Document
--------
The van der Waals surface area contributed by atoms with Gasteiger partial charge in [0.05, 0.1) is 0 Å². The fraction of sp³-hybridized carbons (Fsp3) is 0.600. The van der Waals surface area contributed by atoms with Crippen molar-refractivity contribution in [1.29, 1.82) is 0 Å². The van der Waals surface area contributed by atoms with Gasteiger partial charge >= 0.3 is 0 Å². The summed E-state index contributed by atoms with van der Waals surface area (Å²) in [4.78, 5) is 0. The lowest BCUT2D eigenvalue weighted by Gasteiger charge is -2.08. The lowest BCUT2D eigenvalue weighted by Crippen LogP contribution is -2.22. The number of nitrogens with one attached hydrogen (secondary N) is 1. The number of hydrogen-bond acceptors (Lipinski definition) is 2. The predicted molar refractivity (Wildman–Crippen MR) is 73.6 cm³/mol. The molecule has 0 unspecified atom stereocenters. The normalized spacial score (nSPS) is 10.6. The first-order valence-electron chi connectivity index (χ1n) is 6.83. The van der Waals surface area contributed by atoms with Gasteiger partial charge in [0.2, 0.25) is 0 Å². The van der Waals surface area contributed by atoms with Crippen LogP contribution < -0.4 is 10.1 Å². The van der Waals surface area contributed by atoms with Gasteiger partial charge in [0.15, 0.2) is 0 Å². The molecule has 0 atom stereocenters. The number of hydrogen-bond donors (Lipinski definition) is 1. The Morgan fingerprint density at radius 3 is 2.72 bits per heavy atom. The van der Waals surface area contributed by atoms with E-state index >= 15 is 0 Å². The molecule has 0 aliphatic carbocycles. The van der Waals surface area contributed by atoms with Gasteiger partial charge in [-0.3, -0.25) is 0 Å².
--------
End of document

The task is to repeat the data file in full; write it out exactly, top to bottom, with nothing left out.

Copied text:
The van der Waals surface area contributed by atoms with Gasteiger partial charge in [0.05, 0.1) is 0 Å². The fraction of sp³-hybridized carbons (Fsp3) is 0.600. The van der Waals surface area contributed by atoms with Crippen molar-refractivity contribution in [1.29, 1.82) is 0 Å². The van der Waals surface area contributed by atoms with Gasteiger partial charge >= 0.3 is 0 Å². The summed E-state index contributed by atoms with van der Waals surface area (Å²) in [4.78, 5) is 0. The lowest BCUT2D eigenvalue weighted by Gasteiger charge is -2.08. The lowest BCUT2D eigenvalue weighted by Crippen LogP contribution is -2.22. The number of nitrogens with one attached hydrogen (secondary N) is 1. The number of hydrogen-bond acceptors (Lipinski definition) is 2. The predicted molar refractivity (Wildman–Crippen MR) is 73.6 cm³/mol. The molecule has 0 unspecified atom stereocenters. The normalized spacial score (nSPS) is 10.6. The first-order valence-electron chi connectivity index (χ1n) is 6.83. The van der Waals surface area contributed by atoms with Gasteiger partial charge in [0.2, 0.25) is 0 Å². The van der Waals surface area contributed by atoms with Crippen LogP contribution < -0.4 is 10.1 Å². The van der Waals surface area contributed by atoms with Gasteiger partial charge in [0.15, 0.2) is 0 Å². The molecule has 0 atom stereocenters. The number of hydrogen-bond donors (Lipinski definition) is 1. The Morgan fingerprint density at radius 3 is 2.72 bits per heavy atom. The van der Waals surface area contributed by atoms with E-state index >= 15 is 0 Å². The molecule has 0 aliphatic carbocycles. The van der Waals surface area contributed by atoms with Gasteiger partial charge in [-0.3, -0.25) is 0 Å².